New 988 Mental Health Emergency Hotline Launches Nationwide

The United States launched its first nationwide three-digit mental health hotline on Saturday. Anyone having suicidal thoughts or other mental health emergencies can dial 988 for immediate help from a mental health pro.

988 is the new 911 for mental health emergencies

Instead of calling 911 for someone who is having a mental health crisis or suicidal thoughts, the United States has established a new 988 Suicide & Crisis Lifeline specifically dedicated to those who need quick access to a trained mental health professional, NPR reports.

“If you are willing to turn to someone in your moment of crisis, 988 will be there,” US Secretary of Health and Human Services, Xavier Becerra, said at a recent press briefing. “988 won’t be a busy signal, and 988 won’t put you on hold. You will get help.”

What the system provides

The federal government provided over $280 million in funding to establish the nationwide hotline by allocating money to states to help create the system, the Associated Press reported.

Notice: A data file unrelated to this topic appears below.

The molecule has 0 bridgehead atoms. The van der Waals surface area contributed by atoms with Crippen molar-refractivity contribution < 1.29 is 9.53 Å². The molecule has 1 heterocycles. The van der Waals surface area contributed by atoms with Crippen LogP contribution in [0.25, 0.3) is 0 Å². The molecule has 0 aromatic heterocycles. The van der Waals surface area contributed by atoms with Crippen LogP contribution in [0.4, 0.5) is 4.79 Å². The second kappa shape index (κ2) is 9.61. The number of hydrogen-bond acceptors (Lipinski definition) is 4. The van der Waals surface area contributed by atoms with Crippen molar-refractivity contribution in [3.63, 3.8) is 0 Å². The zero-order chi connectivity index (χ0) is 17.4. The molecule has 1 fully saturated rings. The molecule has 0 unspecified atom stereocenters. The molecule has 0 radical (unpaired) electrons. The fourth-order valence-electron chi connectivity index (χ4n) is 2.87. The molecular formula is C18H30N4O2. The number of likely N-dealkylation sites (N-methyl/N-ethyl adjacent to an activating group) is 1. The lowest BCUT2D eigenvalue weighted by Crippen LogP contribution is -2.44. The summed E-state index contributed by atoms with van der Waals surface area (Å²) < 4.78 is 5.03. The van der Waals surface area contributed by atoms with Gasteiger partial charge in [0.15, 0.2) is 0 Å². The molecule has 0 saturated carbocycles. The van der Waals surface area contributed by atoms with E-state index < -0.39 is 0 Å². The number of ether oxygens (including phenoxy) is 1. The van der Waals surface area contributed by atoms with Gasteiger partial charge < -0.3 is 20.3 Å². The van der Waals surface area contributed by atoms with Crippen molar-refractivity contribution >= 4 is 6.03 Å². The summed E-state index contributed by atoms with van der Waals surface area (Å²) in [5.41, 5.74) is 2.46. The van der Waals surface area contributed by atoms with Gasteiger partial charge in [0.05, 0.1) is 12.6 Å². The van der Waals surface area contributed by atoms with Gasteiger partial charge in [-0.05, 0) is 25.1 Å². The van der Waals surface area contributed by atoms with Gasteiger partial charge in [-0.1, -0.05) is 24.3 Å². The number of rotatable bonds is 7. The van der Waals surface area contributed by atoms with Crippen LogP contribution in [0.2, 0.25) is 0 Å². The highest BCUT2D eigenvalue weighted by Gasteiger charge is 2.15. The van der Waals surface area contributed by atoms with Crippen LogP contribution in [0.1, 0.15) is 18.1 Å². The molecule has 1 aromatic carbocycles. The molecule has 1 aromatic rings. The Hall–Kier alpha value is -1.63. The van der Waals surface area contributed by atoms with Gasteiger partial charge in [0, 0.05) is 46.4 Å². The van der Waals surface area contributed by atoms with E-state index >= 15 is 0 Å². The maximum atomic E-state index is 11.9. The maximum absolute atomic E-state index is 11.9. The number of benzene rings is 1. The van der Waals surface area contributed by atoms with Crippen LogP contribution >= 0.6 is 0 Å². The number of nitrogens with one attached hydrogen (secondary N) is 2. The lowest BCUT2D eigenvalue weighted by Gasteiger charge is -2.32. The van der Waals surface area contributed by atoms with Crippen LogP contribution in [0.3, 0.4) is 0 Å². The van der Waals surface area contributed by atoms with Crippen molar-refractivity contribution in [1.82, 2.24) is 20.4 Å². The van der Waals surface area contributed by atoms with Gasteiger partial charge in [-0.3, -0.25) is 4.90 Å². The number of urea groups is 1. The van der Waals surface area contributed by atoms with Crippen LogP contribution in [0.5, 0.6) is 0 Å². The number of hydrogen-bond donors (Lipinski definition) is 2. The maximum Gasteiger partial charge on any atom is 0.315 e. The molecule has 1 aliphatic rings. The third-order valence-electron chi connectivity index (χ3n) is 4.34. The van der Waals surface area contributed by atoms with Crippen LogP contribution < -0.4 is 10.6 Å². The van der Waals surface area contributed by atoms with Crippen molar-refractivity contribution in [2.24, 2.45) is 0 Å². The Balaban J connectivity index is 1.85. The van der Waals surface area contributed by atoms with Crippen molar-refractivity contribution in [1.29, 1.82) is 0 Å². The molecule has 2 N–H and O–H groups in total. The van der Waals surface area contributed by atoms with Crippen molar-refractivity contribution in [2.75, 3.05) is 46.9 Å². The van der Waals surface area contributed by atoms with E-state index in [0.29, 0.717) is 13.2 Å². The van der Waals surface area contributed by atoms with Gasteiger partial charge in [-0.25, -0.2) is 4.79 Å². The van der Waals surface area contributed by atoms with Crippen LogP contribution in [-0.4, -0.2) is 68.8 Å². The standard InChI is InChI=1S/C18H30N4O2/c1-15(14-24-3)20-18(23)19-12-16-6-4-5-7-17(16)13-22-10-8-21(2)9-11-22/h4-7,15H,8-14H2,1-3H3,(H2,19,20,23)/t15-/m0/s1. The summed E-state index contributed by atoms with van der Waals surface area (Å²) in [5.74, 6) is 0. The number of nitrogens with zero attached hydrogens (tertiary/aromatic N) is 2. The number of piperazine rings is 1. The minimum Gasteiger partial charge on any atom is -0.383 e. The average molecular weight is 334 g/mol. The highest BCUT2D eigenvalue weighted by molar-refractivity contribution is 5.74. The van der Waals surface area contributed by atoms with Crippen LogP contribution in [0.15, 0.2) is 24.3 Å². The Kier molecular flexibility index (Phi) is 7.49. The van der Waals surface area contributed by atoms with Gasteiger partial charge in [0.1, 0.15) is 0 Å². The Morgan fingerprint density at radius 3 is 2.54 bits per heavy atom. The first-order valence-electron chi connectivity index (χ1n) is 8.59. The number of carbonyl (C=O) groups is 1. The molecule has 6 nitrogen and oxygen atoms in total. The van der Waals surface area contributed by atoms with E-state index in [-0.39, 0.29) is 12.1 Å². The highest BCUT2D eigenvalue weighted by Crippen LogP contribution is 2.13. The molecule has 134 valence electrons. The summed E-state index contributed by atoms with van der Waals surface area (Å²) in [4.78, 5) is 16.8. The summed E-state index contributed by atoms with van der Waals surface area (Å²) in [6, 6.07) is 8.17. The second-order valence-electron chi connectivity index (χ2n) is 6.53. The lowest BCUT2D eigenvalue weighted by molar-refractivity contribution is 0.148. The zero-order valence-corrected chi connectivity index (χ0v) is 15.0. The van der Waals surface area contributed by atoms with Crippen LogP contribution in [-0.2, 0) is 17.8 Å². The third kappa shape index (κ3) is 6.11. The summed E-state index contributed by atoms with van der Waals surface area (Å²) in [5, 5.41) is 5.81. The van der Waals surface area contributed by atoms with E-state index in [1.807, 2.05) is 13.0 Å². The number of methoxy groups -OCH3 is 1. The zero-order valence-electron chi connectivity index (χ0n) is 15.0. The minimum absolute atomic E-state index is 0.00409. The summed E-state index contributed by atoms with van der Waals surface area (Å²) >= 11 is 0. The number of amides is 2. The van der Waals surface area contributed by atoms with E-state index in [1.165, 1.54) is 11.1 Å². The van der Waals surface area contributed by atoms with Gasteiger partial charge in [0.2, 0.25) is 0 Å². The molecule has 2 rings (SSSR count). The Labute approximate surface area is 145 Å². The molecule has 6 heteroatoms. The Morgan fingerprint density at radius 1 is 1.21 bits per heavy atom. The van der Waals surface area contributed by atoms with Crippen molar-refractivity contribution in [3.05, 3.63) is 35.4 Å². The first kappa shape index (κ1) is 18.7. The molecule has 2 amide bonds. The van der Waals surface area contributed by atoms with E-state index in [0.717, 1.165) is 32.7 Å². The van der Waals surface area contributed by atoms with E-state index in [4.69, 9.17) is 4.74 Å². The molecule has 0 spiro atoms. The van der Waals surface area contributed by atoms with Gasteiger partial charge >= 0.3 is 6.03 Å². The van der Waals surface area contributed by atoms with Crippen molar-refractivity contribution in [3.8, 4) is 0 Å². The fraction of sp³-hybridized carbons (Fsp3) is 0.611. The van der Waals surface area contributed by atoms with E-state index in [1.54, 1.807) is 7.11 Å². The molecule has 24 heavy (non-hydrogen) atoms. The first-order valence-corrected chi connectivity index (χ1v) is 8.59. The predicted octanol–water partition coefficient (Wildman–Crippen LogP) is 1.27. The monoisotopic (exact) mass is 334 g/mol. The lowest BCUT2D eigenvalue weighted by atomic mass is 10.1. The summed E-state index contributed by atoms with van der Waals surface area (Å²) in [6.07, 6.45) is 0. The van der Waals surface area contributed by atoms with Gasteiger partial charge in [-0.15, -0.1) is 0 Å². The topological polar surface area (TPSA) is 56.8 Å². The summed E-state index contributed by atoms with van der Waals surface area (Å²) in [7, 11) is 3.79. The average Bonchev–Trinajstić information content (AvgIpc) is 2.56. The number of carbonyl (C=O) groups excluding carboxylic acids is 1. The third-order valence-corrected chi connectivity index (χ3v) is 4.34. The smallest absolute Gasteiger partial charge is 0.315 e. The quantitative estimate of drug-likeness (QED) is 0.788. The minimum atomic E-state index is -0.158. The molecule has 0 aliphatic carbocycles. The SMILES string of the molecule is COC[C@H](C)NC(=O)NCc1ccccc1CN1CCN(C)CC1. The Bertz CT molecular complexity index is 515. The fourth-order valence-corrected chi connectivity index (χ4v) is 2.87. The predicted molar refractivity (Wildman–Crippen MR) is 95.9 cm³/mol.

The new system helps by having an easy-to-remember number for people dealing with mental-health-related emergencies. A significant difference between calling 911 is that the 988 number will provide people suffering from these issues immediate access to trained mental health counselors no matter where they are in the country.

Future goal

Mental health advocates and lawmakers see the new system as an opportunity to transform the mental health care system as a whole by making behavioral health care something that is easily accessible everywhere throughout the US.

While some states already have comprehensive mental health crisis systems in place, others have a long way to go. The new 988 system seeks to provide mobile mental health crisis teams that can be sent to people’s homes. Additionally, some areas will have emergency medical centers that are similar to urgent care clinics but dedicated to mental health.

Why 988 is a better alternative to 911

The 911 system wasn’t set up to address mental health care, and there are many problems inherent in that, such as waiting for hours in an emergency room or days to get care.

Worse, mental health patients often interact with law enforcement which, according to statistics, spends about 20 percent of their time on mental health-related calls. But interactions between law enforcement and mental health patients sometimes end with traumatic, tragic, or fatal results. Last year, 2 million people with serious mental health issues were booked in jail.

The new 988 system is designed specifically to avoid these issues by providing immediate access to professionals specifically trained to handle mental health crisis situations.